16. Smith FJ, Eady RA, Leigh IM, et al. Plectin deficiency results in muscular dystrophy with epidermolysis bullosa. Nat Genet. 1996;13(4):450-457
17. Bauer JW, Rouan F, Kofler B, et al. A compound heterozygous one amino-acid insertion/nonsense mutation in the plectin gene causes epidermolysis bullosa simplex with plectin deficiency. Am J Pathol. 2001;158(2):617-625.
18. Nakamura H, Sawamura D, Goto M, et al. Epidermolysis bullosa simplex associated with pyloric atresia is a novel clinical subtype caused by mutations in the plectin gene (PLEC1). J Mol Diagn. 2005;7(1):28-35.
19. Gostyńska KB, Nijenhuis M, Lemmink H, et al. Mutation in exon 1a of PLEC, leading to disruption of plectin isoform 1a, causes autosomal-recessive skin-only epidermolysis bullosa simplex. Hum Mol Genet. 2015;24(11):3155-3162.
20. Lee JYW, Liu L, Hsu CK, et al. Mutations in KLHL24 Add to the Molecular Heterogeneity of Epidermolysis Bullosa Simplex. J Invest Dermatol. 2017;137(6):1378-1380.
21. Lin Z, Li S, Feng C, et al. Stabilizing mutations of KLHL24 ubiquitin ligase cause loss of keratin 14 and human skin fragility.Nat Genet. 2016;48(12):1508-1516
22. Kumagai Y, Umegaki-Arao N, Sasaki T, et al. Distinct phenotype of epidermolysis bullosa simplex with infantile migratory circinate erythema due to frameshift mutations in the V2 domain of KRT5. J Eur Acad Dermatol Venereol. 2017;31(5):e241-e243.
23. Yalici-Armagan B, Kabacam S, Taskiran ZE, Gököz Ö, Utine GE, Ersoy-Evans S. A novel mutation of keratin 5 in epidermolysis bullosa simplex with migratory circinate erythema. Pediatr Dermatol. 2020;37(2):358-361.
24. Echeverría-García B, Vicente A, Hernández Á, et al. Epidermolysis bullosa simplex with mottled pigmentation: a family report and review. Pediatr Dermatol. 2013;30(6):e125-131.
25. Nagai H, Oiso N, Tomida S, et al. Epidermolysis bullosa simplex with mottled pigmentation with noncicatricial alopecia: identification of a recurrent p.P25L mutation in KRT5 in four affected family members. Br J Dermatol. 2016;174(3):633-635.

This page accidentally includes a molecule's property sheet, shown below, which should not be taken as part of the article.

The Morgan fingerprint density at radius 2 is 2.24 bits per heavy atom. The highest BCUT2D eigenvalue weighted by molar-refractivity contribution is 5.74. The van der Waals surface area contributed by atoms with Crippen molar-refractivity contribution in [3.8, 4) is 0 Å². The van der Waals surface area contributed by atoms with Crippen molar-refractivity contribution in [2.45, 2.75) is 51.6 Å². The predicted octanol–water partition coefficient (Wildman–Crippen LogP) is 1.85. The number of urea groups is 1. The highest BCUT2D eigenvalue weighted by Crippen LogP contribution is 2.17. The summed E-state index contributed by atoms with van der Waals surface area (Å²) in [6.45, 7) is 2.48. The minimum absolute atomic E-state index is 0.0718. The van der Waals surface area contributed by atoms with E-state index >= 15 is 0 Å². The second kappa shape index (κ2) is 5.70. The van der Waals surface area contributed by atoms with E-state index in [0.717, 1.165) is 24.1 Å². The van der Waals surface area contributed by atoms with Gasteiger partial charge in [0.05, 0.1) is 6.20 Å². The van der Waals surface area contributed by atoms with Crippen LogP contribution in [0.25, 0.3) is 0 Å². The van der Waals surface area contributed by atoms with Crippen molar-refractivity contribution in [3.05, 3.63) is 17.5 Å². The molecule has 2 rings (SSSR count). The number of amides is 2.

26. Has C, El Hachem M. Practical management of epidermolysis bullosa: consensus clinical position statement from the European Reference Network for Rare Skin Diseases. 2021;35(12):2349-2360.
27. Marro M, De Smet S, Caldari D, Lambe C, Leclerc-Mercier S, Chiaverini C. Gastrostomy for infants with severe epidermolysis bullosa simplex in neonatal intensive care. 2021;16(1):271.
28. Holahan HM, Farah RS, Ferguson NN, Paller AS, Legler AA. Treatment of symptomatic epidermolysis bullosa simplex with botulinum toxin in a pediatric patient. JAAD Case Rep. 2016;2(3):259-260.
29. Swartling C, Karlqvist M, Hymnelius K, Weis J, Vahlquist A. Botulinum toxin in the treatment of sweat-worsened foot problems in patients with epidermolysis bullosa simplex and pachyonychia congenita. Br J Dermatol. 2010;163(5):1072-1076.
30. Wally V, Hovnanian A, Ly J, et al. Diacerein orphan drug development for epidermolysis bullosa simplex: A phase 2/3 randomized, placebo-controlled, double-blind clinical trial. J Am Acad Dermatol. 2018;78(5):892-901.e897
31. Lee GH, Lekwuttikarn R, Tafoya E, Martin M, Sarin KY, Teng JM. Transcriptomic Repositioning Analysis Identifies mTOR Inhibitor as Potential Therapy for Epidermolysis Bullosa Simplex. J Invest Dermatol. 2021.





Prof. Johann Bauer, MBA

Professor of Dermatology

University Hospital of the Paracelsus Medical University Salzburg, Austria 

Head of the EB Research Unit, EB House Austria, Salzburg